24 August 2017

The Novella: Expanding a Short Story or Writing One From Scratch?


by Brian Thornton

As I mentioned when I began my summer-long look into the second coming of the novella, I have finally written one.

It was a bitch.

That's understandable, because, like so many people doing something for the first time, I went about it all wrong. Which is another way of saying that I had make a ton of mistakes before I could begin to learn from them.

In my last few entries I've included excerpts from interviews with several successful writers who seem to have really mastered the form and function of the novella. Although these authors are disparate in approach, tone, form, and style, they almost uniformly agree (with the exception of Steve Liskow) that their successful forays into novella writing were generated from scratch, intended from the beginning to be novellas.

(Steve Liskow mentioned that his novella, Black Orchid award-winner "Stranglehold," began life as "a 6800 word short story that didn't quite work..")

My initial foray fit neither of these models. "Suicide Blonde" started out as a short story that worked, in fact it worked so well that it was my second sale to Alfred Hitchcock's Mystery Magazine (where I maintain a 66% acceptance rate by not having submitted anything in the years since.). So why expand it into a novella, rather than start from scratch?

Put simply: because I had no idea what I was doing.

Look, I've sold several book-length pieces of nonfiction. Those were simple (Note I don't say "easy") to write. I'd earned an advanced degree in history and learned how to research and write professional-grade nonfiction work in grad school (I will not dignify anything I wrote as an undergrad with the title "professional," including the bi-weekly newspaper columns I wrote for beer money–The Gonzaga University Bulletin paid twenty bucks a pop at the time. That wasn't exactly small potatoes for a starving college student).

But I had zero experience writing a novella. And I thought, "Hey, maybe it'll be relatively easy to expand one of my short stories. People are always saying that wished that 'Paper Son' and 'Suicide Blonde' were longer, that they wanted to read more about the characters, so why not go that route?"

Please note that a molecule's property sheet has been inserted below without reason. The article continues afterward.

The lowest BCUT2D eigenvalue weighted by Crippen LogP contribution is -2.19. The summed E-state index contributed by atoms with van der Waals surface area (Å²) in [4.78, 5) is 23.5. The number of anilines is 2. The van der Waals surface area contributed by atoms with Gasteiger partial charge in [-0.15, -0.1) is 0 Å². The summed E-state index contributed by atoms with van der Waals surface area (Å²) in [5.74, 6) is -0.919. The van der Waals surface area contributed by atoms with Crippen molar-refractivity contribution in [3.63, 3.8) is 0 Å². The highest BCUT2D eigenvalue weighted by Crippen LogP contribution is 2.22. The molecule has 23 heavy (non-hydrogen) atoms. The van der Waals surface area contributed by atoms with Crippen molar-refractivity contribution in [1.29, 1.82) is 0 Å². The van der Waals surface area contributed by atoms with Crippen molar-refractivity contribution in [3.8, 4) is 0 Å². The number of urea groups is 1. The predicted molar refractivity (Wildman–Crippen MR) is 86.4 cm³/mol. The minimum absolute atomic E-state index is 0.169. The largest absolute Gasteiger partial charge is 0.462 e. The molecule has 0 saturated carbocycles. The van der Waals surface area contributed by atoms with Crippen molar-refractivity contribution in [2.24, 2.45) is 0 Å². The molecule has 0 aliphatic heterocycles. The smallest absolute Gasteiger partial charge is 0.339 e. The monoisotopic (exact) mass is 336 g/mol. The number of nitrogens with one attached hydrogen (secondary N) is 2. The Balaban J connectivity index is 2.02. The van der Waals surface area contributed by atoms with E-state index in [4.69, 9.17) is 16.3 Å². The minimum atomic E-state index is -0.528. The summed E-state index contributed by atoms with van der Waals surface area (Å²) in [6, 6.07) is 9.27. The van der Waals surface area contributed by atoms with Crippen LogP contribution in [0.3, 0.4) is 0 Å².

Having done it, I will say that, while I am committed to expanding another of my short stories (the aforementioned "Paper Son") into a novella, I am loathe to do so again once that is wrapped up.

Nope. My third foray into novella writing is going to be a from-scratch original story. And even though I'm going to finish expanding "Paper Son" into a novella, I am going about it far more efficiently than I did with "Suicide Blonde." That first attempt was trial and error: I wound up incredibly pleased with the results.

Having learned from my mistakes with "Suicide Blonde," I've mapped out the existing plot of my original story with "Paper Son," and am working on fleshing out addition scenes that ought to fit pretty seamlessly in with my original narrative and revising my original ending. I think it's going to work well. It feels great to have a sort of "system" for this sort of thing now.

And I anticipate having exciting news about a publication date for "Suicide Blonde" sometime in the next couple of weeks, so stay tuned to this page!

Lastly, in two weeks I touch base with my previous interview subjects (as well as a couple of surprise guest stars) for a final wrap-up of my summer-long foray into Novellaville.

See you in two weeks!

3 comments:

Art Taylor said...

Best of luck on all counts--and looking forward to the wrap-up of this series too, such a fine group of posts and interviews!

Steve Liskow said...

Good luck with your new one, Brian, and let us know how it works. I'm actually thinking of trying a novella from scratch, too. I've belatedly (I never figure out anything the first time around) realized that one advantage to a novella is it gives me more time and room to develop character without having to concentrate so heavily on plot.

I'm still learning, too, but I think when we stop learning in this business, we should just pack it in and concentrate on cribbage.

R.T. Lawton said...

Having read "Suicide Blond" in both short story form and novella form before they were published, I would say nice job on both. Each form worked.